When I think back on one of the proudest moments of my climbing career, I almost immediately remember one of my worst experiences climbing. Both occurred at Indian Creek, Utah.
Above photo: Approaching the crux on Cannibals, 5.12d at Donner Summit. This isn’t going to be another train harder, work out more, get stronger fingers-type article—because, while these articles are important and valuable, they’ve already been written. Instead, this is what I do mentally when I want to climb harder. Let’s face it, we all want to get better. It’s why we love climbing. There’s always a challenge, whether you’re looking to climb your first 5.10 or 5.13. In my 14+ years of climbing, these are my time-tested tips on how to push your climbing level to the next grade.
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(Warning: This article discusses curriculum for a new class. Whether you're interested in this class or not, please free to read on and enjoy the information!)
The climbing approach, the trail or walk in to the base of an outdoor rock climb, can be a weird concept for newer climbers who have learned in a gym setting. I’ve heard from some that it can be intimidating climbing outside the gym because there is so much more you need to know and it can take some time before you can get there. But approaching the crag is one of my favorite parts of any excursion.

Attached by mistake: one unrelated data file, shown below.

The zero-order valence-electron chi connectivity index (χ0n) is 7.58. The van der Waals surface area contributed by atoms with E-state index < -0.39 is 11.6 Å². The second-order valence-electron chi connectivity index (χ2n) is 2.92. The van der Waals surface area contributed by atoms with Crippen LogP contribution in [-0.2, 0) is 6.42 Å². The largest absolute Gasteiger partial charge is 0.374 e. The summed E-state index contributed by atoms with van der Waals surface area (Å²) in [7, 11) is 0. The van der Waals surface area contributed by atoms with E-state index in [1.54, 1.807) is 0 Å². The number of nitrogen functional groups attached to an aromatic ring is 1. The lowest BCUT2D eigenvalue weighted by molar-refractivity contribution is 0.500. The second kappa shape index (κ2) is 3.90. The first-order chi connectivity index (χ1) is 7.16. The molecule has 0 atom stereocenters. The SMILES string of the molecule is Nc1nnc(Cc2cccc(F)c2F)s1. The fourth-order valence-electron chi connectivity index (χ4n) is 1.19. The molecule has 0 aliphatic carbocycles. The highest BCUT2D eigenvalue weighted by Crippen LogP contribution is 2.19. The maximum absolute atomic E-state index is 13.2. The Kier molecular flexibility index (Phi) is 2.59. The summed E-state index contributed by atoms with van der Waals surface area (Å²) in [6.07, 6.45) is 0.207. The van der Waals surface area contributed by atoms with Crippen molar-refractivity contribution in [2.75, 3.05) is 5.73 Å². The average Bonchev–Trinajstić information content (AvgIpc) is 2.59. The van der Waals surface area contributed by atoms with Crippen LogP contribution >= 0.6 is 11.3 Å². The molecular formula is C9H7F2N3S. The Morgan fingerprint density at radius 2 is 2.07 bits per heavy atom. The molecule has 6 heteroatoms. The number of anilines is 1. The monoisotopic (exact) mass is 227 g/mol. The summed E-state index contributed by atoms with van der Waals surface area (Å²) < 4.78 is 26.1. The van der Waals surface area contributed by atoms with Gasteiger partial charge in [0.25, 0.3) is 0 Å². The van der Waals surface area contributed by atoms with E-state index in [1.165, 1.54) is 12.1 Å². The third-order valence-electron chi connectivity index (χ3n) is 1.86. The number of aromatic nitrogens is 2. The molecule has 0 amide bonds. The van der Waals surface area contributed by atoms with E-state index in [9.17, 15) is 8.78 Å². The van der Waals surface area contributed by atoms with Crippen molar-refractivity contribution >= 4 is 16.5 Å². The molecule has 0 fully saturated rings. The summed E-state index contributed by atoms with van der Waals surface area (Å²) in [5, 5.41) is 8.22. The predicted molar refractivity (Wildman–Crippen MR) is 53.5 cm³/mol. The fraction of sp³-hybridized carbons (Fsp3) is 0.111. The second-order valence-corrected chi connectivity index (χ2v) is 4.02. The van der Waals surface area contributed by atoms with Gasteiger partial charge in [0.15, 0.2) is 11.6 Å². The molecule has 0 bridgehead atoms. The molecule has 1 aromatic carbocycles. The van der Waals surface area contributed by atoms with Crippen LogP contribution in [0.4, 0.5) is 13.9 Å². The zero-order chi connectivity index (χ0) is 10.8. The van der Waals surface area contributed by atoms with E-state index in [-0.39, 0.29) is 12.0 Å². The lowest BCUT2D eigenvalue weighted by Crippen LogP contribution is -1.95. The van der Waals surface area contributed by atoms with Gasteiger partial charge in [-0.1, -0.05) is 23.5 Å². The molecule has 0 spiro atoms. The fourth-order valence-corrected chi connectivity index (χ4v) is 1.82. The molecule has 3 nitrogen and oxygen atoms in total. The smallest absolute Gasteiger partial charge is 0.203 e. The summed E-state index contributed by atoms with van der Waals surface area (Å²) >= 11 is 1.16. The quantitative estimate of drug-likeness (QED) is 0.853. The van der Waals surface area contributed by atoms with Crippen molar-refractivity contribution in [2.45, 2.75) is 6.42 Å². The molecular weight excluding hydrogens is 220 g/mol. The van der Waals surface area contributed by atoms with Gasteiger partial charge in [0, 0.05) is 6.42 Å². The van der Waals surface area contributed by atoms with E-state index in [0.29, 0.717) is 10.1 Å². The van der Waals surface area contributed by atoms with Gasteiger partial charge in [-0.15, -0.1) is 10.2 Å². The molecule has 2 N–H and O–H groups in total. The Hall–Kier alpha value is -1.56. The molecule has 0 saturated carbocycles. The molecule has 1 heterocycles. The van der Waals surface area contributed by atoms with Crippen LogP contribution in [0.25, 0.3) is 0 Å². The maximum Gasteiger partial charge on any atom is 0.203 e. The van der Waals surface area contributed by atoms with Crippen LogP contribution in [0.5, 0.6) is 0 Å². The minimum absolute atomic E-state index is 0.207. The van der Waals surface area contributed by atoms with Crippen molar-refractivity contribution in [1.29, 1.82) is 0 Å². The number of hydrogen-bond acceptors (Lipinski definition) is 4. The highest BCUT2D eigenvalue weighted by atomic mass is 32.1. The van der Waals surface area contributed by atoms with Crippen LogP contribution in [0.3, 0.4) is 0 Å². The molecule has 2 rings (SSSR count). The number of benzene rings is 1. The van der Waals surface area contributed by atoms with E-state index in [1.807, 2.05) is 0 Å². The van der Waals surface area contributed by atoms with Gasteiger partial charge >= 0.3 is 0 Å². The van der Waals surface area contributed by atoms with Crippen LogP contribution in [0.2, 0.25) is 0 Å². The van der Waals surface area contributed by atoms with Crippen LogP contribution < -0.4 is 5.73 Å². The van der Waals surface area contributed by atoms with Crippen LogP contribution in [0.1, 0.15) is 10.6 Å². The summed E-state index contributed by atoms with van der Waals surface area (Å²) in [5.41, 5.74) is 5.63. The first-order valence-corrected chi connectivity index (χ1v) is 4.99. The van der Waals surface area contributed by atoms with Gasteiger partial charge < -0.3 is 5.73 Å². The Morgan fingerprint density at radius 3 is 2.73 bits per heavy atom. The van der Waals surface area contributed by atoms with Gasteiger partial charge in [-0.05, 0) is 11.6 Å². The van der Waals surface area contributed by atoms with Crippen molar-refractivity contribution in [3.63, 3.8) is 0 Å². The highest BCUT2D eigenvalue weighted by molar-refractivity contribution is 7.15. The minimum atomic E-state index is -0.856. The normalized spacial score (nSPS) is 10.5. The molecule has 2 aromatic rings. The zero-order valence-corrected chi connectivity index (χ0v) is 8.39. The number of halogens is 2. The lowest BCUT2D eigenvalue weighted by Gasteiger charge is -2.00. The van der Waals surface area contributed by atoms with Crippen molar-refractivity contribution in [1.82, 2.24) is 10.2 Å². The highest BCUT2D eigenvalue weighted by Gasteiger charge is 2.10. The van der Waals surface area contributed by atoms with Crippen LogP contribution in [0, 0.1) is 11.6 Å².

Our mission is to share our passion for climbing with you - whether you are a seasoned climber or brand new to the sport of rock climbing, there is something for nearly everyone! As a veteran employee, I’ve seen a lot over the years - here is my personal list of insider’s tips to ensure your visit is amazing.
Red Rock Conservation Area is a climbers dream. Seriously, people wake up hugging their guide books. Let me paint you a picture:
“Let’s head to Seneca!”...or Red River Gorge or Yosemite...if this text pops up on your phone and your heart starts to race, you know you’re ready to take your skills outside.
Climbing podcasts are out there, and I have listened to most of them. After hundreds of listening hours - here are my favorite podcasts that help motivate and educate me on all things climbing.
For most of us, our gear is our treasure: something we meticulously clean, inspect, display for our friends to admire and painstakingly organize (Don’t believe me? See the raddest gear sheds here). The thought of retiring it is difficult, but you know what they say: it hurts to let go, but sometimes it hurts more to hold on. I’m here to convince you to retire your cherished climbing gear before the point of no return.
PRANAYAMA FOR CLIMBERS Pranayama is the art and science of the breath. Yogis use pranayama to calm the mind, expand inner awareness and stimulate a variety of healthful effects. Many of these practices translate beautifully into climbing. I would recommend trying these two in a seated or reclining position for a few minutes first before testing them out on a climb.